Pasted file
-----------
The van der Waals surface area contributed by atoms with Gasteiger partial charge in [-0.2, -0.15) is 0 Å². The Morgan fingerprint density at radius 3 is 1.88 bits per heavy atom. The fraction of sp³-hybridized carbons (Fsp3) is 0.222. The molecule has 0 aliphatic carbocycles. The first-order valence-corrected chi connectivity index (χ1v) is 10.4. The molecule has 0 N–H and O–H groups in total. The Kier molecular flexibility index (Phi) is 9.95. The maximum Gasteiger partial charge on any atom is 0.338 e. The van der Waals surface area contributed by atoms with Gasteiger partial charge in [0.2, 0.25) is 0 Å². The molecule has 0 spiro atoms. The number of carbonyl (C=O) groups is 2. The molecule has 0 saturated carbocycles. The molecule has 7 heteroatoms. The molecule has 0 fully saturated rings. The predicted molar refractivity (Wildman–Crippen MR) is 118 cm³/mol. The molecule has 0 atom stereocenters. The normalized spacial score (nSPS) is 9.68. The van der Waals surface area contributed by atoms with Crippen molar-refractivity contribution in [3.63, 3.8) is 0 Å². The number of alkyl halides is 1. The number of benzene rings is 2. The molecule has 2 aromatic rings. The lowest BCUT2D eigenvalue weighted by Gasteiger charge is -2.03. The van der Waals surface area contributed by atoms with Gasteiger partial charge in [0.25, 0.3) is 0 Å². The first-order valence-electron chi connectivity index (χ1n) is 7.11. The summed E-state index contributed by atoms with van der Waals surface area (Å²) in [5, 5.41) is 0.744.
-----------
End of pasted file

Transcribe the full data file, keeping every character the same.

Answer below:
The van der Waals surface area contributed by atoms with Gasteiger partial charge in [-0.2, -0.15) is 0 Å². The Morgan fingerprint density at radius 3 is 1.88 bits per heavy atom. The fraction of sp³-hybridized carbons (Fsp3) is 0.222. The molecule has 0 aliphatic carbocycles. The first-order valence-corrected chi connectivity index (χ1v) is 10.4. The molecule has 0 N–H and O–H groups in total. The Kier molecular flexibility index (Phi) is 9.95. The maximum Gasteiger partial charge on any atom is 0.338 e. The van der Waals surface area contributed by atoms with Gasteiger partial charge in [0.2, 0.25) is 0 Å². The molecule has 0 spiro atoms. The number of carbonyl (C=O) groups is 2. The molecule has 0 saturated carbocycles. The molecule has 7 heteroatoms. The molecule has 0 fully saturated rings. The predicted molar refractivity (Wildman–Crippen MR) is 118 cm³/mol. The molecule has 0 atom stereocenters. The normalized spacial score (nSPS) is 9.68. The van der Waals surface area contributed by atoms with Crippen molar-refractivity contribution in [3.63, 3.8) is 0 Å². The number of alkyl halides is 1. The number of benzene rings is 2. The molecule has 2 aromatic rings. The lowest BCUT2D eigenvalue weighted by Gasteiger charge is -2.03. The van der Waals surface area contributed by atoms with Gasteiger partial charge in [0.25, 0.3) is 0 Å². The first-order valence-electron chi connectivity index (χ1n) is 7.11. The summed E-state index contributed by atoms with van der Waals surface area (Å²) in [5, 5.41) is 0.744.